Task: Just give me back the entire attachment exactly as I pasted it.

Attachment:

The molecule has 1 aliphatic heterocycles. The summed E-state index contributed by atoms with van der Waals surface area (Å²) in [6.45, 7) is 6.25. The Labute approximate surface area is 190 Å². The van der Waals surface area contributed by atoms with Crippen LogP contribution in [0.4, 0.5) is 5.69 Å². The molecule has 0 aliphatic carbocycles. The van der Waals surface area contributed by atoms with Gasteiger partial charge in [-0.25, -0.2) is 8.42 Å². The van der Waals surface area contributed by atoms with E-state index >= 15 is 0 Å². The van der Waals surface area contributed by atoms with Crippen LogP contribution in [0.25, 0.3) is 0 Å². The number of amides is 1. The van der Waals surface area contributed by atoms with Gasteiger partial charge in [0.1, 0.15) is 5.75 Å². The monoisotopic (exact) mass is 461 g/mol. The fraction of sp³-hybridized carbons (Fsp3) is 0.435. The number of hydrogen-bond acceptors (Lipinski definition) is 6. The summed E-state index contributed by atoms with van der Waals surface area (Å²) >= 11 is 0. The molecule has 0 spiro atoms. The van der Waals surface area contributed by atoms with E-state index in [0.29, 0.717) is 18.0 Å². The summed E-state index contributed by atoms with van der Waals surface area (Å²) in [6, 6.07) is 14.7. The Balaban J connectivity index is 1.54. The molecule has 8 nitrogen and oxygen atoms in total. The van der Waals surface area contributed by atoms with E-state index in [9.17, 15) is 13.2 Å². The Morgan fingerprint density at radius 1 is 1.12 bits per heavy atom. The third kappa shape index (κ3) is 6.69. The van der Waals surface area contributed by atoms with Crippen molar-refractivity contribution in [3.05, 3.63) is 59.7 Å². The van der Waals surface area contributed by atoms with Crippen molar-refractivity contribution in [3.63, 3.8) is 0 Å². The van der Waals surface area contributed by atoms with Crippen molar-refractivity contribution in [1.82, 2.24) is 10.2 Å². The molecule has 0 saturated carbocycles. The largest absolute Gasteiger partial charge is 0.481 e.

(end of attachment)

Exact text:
The molecule has 1 aliphatic heterocycles. The summed E-state index contributed by atoms with van der Waals surface area (Å²) in [6.45, 7) is 6.25. The Labute approximate surface area is 190 Å². The van der Waals surface area contributed by atoms with Crippen LogP contribution in [0.4, 0.5) is 5.69 Å². The molecule has 0 aliphatic carbocycles. The van der Waals surface area contributed by atoms with Gasteiger partial charge in [-0.25, -0.2) is 8.42 Å². The van der Waals surface area contributed by atoms with E-state index >= 15 is 0 Å². The van der Waals surface area contributed by atoms with Crippen LogP contribution in [0.25, 0.3) is 0 Å². The number of amides is 1. The van der Waals surface area contributed by atoms with Gasteiger partial charge in [0.1, 0.15) is 5.75 Å². The monoisotopic (exact) mass is 461 g/mol. The fraction of sp³-hybridized carbons (Fsp3) is 0.435. The number of hydrogen-bond acceptors (Lipinski definition) is 6. The summed E-state index contributed by atoms with van der Waals surface area (Å²) >= 11 is 0. The molecule has 0 spiro atoms. The van der Waals surface area contributed by atoms with E-state index in [0.29, 0.717) is 18.0 Å². The summed E-state index contributed by atoms with van der Waals surface area (Å²) in [6, 6.07) is 14.7. The Balaban J connectivity index is 1.54. The molecule has 8 nitrogen and oxygen atoms in total. The van der Waals surface area contributed by atoms with E-state index in [9.17, 15) is 13.2 Å². The Morgan fingerprint density at radius 1 is 1.12 bits per heavy atom. The third kappa shape index (κ3) is 6.69. The van der Waals surface area contributed by atoms with Crippen molar-refractivity contribution in [3.05, 3.63) is 59.7 Å². The van der Waals surface area contributed by atoms with Crippen molar-refractivity contribution in [3.63, 3.8) is 0 Å². The van der Waals surface area contributed by atoms with Crippen molar-refractivity contribution in [1.82, 2.24) is 10.2 Å². The molecule has 0 saturated carbocycles. The largest absolute Gasteiger partial charge is 0.481 e.